Game Development Reference
In-Depth Information
second training stage, trainees must repeat the
previous experience, but this time by looking to
the visualization console instead of the computer
screen. Hence, by taking the place of the PLC,
the trainee can understand its operation and the
associated I/O signals. It is also possible to let the
trainee feel the problems of control latency and
the consequences of sensors failures.
At the final stage, the trainee is invited to play
against the PLC in trying to control the sorting
system. A very simple program, sorting the pallets
one by one and without a buffer management, runs
in the PLC. Hence, a human can do better than the
PLC by using a more clever control. This shows
the role of PLC programmers, who do their best in
optimizing the cycle time of an automatic system.
Also shown is that a PLC running an optimized
program has better performances than a human.
However, a PLC cannot take into account unfore-
seen events. That is not the case of humans who
are much more adaptive than PLCs.
In 2009, several automation parties were
performed in Champagne-Ardenne district using
ITS PLC. They were an absolute success. All
participants enjoyed the experience - Figure 11.
Young people and adults worked together and
the “game style” of the application was found
much pleasant.
This kind of experiment contributes to expand
the technical and scientific culture to a large audi-
ence. Today, in France, young people is not much
interested in scientific and technical studies (Ou-
risson, 2002) and (Porchet, 2002). Automation
parties are expected to change this trend.
Third Story: First Practical
Courses in Automation
A similar approach - the same command and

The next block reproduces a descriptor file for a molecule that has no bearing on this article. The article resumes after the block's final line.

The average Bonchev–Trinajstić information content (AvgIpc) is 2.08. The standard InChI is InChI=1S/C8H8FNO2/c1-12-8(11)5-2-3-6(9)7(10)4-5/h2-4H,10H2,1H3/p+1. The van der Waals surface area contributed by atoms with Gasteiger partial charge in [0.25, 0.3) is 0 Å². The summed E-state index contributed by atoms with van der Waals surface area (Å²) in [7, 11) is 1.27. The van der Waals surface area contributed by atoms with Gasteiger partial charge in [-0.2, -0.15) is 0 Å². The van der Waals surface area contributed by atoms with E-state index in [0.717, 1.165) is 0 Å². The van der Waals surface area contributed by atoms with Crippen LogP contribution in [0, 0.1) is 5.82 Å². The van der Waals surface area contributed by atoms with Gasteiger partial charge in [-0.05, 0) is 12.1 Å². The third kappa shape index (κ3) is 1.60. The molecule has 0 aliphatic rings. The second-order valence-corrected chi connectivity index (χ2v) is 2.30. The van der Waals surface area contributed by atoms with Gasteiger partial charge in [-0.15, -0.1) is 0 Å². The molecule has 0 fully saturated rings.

visualization consoles wired to a PC running ITS
PLC -was followed in the first stage of practical
courses for students of the first year licentiate
degree in URCA's “packaging” department. Since
the main goal of these introductory practical
courses is to illustrate basic automation concepts,
the idea is to use ITS PLC for exemplifying and
training some elementary logic concepts such as
binary coding, Boolean logic, sequential logics,
Huffman's synthesis method, and so on. Yet, in
these courses, the students are required to fully
understand the ITS PLC interface to the real world,
that is to say, the role of the USB DAQ board
supplied with ITS PLC that, in some exercises, is
wired to the Human-Machine Interface consoles
(for manual control), and in some others, to a
PLC (for automatic control). As such, students
assessment includes ITS PLC related questions
such as “explain the role of the USB DAQ board
included in the ITS PLC training package” or “to
what can the DAQ board be wired and how?”.
By the end of the module, before the final
examination in December 2009, a preliminary
study intended to evaluate the interest and the
effective benefit of virtual systems for the train-
Figure 11. Introduction to automation with ITS PLC
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